(LEAD) N. Korea removes street lamps along inter-Korean roads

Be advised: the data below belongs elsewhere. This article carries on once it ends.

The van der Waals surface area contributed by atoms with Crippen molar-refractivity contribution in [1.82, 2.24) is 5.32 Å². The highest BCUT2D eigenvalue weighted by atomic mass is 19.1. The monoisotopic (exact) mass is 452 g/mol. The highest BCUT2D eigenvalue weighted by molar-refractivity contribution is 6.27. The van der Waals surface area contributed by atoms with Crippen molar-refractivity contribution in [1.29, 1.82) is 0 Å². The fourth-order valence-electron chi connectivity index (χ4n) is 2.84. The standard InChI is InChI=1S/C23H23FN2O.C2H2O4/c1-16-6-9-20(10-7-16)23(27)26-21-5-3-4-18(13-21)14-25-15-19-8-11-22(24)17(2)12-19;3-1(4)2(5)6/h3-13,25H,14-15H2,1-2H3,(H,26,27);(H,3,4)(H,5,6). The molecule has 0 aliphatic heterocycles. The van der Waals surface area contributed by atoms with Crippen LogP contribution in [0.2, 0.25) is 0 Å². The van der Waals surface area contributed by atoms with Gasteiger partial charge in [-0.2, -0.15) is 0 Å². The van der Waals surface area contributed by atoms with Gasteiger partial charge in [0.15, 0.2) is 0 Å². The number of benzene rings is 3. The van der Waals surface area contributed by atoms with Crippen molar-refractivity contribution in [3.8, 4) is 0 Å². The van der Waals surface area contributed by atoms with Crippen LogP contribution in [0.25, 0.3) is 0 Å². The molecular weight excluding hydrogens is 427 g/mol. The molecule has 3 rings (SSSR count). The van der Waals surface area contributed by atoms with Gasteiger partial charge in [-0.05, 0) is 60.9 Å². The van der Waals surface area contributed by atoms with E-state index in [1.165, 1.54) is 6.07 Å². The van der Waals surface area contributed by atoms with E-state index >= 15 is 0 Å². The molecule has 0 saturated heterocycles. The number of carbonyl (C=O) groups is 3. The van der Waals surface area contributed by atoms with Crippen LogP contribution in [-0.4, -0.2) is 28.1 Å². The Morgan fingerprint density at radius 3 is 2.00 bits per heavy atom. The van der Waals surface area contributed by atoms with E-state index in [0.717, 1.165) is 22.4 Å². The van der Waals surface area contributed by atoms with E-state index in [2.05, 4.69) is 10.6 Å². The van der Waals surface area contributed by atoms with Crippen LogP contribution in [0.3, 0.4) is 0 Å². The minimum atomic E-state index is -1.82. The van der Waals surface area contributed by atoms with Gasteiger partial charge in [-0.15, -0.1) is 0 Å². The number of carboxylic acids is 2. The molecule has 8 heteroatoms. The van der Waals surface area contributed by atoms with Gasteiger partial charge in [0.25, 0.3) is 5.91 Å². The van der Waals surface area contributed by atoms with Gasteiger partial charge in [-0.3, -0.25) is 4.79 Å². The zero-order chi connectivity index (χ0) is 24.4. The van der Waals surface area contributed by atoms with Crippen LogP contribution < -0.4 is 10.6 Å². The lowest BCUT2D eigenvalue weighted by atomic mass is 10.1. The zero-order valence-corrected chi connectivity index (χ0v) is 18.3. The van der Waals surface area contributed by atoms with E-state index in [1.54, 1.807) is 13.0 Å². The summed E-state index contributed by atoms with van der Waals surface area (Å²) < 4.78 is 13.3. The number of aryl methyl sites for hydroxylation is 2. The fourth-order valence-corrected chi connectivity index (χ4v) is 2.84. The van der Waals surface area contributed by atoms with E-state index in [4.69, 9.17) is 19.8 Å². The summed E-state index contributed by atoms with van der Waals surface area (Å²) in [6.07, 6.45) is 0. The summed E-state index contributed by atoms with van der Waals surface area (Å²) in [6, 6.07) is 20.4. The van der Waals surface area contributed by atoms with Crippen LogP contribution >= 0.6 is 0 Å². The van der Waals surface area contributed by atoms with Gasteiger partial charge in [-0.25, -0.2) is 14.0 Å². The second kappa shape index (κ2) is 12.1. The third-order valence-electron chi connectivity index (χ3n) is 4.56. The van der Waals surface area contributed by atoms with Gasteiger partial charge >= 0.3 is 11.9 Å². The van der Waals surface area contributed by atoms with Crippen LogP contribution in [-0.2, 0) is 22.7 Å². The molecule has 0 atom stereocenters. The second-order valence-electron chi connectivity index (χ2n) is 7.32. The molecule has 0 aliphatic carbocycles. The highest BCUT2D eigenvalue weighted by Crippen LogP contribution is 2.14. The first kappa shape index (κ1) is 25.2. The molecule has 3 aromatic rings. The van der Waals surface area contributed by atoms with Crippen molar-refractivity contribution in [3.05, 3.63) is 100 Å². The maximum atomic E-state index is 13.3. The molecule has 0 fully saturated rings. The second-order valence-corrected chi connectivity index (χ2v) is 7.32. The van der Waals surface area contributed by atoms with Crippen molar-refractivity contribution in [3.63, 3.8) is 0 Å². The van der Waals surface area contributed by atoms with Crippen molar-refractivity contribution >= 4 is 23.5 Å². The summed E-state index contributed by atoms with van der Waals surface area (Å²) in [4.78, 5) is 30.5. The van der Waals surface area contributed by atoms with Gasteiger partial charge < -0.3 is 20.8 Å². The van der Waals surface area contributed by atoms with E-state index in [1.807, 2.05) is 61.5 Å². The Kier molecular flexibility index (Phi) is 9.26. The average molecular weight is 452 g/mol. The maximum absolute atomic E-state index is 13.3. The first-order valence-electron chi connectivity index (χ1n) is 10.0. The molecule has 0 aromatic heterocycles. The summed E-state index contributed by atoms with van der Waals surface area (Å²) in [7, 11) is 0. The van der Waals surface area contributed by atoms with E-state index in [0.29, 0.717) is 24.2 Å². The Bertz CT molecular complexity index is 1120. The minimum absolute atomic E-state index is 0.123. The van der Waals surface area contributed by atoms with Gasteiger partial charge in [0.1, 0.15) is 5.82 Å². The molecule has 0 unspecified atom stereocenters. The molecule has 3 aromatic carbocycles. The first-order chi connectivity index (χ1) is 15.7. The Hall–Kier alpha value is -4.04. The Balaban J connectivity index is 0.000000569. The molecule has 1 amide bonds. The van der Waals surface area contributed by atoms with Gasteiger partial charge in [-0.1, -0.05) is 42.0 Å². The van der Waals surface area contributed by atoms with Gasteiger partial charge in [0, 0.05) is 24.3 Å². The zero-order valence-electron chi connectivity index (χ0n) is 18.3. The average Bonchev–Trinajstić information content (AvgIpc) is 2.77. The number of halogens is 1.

North Korea has dismantled street lamps along its side of two rare roads connecting the two Koreas, a source said Thursday, in an apparent move to completely shut down the routes once seen as symbols of inter-Korean cooperation and exchange. The military last month detected the North removing dozens of street lamps along the Gyeongui road, which connects the South's western border city of Paju to the North's Kaesong, and the Donghae road along the east coast, according to the source. The move comes after North Korean troops were spotted installing mines on the two roads in January as inter-Korean ties have become increasingly strained in recent months. The South Korean military confirmed that the North has recently dismantled some structures along the roads, noting that it is closely monitoring North Korean military activities. "(We) are analyzing the motive behind the (dismantling), and I understand it currently has no military impact," Col. Lee Sung-jun, spokesperson of the Joint Chiefs of Staff, said i n a regular briefing. Last December, the North's leader called for scrapping a decadeslong policy of seeking unification with South Korea and defining their relations as those between "two states hostile to each other." In January, Kim gave instructions for "strict" measures to block all the channels of inter-Korean communication along the border, such as cutting off the Gyeongui land route, which includes a railway, on the North's side to an "irretrievable level." The two roads were built during a reconciliatory mood between the two Koreas in the mid-2000s but have ceased to function in recent years as ties have soured. The Gyeongui road was last used when South Korean officials withdrew from a joint liaison office in Kaesong in 2020 due to the COVID-19 pandemic. The Donghae road remains unused since the 2019 no-deal Hanoi summit between then U.S. President Donald Trump and the North's leader Kim Jong-un. Source: Yonhap News Agency